- "In July, he founded a new firm, Lewandowski Strategic Advisors. ... He hadn't yet landed that White House job, but he was in the West Wing often, and he had a new Twitter avatar: a picture of himself standing on the stairs to Air Force One. ... Lewandowski had absorbed the swamp's most essential trait: adaptability."
- The full Corey.
Also in the forthcoming Magazine ... "Democracy vs. Math: The New Front in the Gerrymandering Wars ... Sophisticated computer modeling has taken district manipulation to new extremes. To fix this, courts might have to learn how to run the numbers themselves," by Emily Bazelon.
Bonus: What Trump is reading
4. Pic du jour I
Volunteer Elizabeth Hill, 8, plays with evacuee Skyler Smith, 7, at a shelter at St. Thomas Presbyterian Church in west Houston yesterday.
5. Pic du jour II
Kathryn Loder sorts donated clothes yesterday at downtown Houston's George R. Brown Convention Center, which has filled to nearly double its announced capacity of 5,000.
6. The collision of Washington and Wall Street
Citing the Harvey catastrophe, Goldman Sachs Economics Research lowers the "probability of a shutdown in early October [to] 35%, down from our prior view of 50% ... Allowing a partial government shutdown when federal relief efforts are underway would pose greater political risks than under normal circumstances, raising the probability that lawmakers will find a way to resolve disagreements."
CNBC's Jim Cramer says Trump's proposed tax overhaul could face delays once again as the administration and Congress focus on the hurricane's devastating impact: "If it's a Katrina-like event, it's all hands on deck."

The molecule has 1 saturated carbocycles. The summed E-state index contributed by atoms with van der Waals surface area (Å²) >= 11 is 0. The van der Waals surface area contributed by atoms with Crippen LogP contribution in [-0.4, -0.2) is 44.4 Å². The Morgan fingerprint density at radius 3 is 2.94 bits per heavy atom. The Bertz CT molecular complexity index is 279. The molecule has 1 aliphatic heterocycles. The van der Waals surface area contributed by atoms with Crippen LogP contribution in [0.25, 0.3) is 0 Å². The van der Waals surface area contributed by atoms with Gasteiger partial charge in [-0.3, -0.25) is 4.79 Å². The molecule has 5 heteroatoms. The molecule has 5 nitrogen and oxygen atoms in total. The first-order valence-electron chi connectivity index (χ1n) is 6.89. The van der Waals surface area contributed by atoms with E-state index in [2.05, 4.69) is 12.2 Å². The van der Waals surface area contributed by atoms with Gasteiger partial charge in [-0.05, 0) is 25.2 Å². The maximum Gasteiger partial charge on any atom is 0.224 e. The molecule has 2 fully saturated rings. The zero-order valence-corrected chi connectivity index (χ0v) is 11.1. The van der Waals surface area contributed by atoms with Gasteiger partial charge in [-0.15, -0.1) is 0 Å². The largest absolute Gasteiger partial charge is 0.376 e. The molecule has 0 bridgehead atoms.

- A Hill aide disagrees about delay: "[L]egislatively, there won't be much hold-up getting them the resources they need, and ... the people working on that are different than the people working on tax reform."
7. The talk of tech
"Uber's board of directors [last] evening sent an email to company employees, saying that it voted unanimously to name current Expedia boss Dara Khosrowshahi as its next CEO," Axios' Dan Primack and Ina Fried report.
- "Khosrowshahi is expected to be at Uber headquarters in San Francisco [today] for an all-hands meetings, where he will answer employee questions. He also is expected to soon spend time with Uber drivers."
- Former CEO Travis Kalanick said he "couldn't be happier to pass the torch to such an inspiring leader."
- See Uber's statement and Travis' email.
8. Another target: Confederate school names
"With a new school year dawning, education officials are grappling with whether to remove the names, images and statues of Confederate figures from public schools — especially since some are now filled with students of color," per AP's Jesse Holland, who covers race and ethnicity: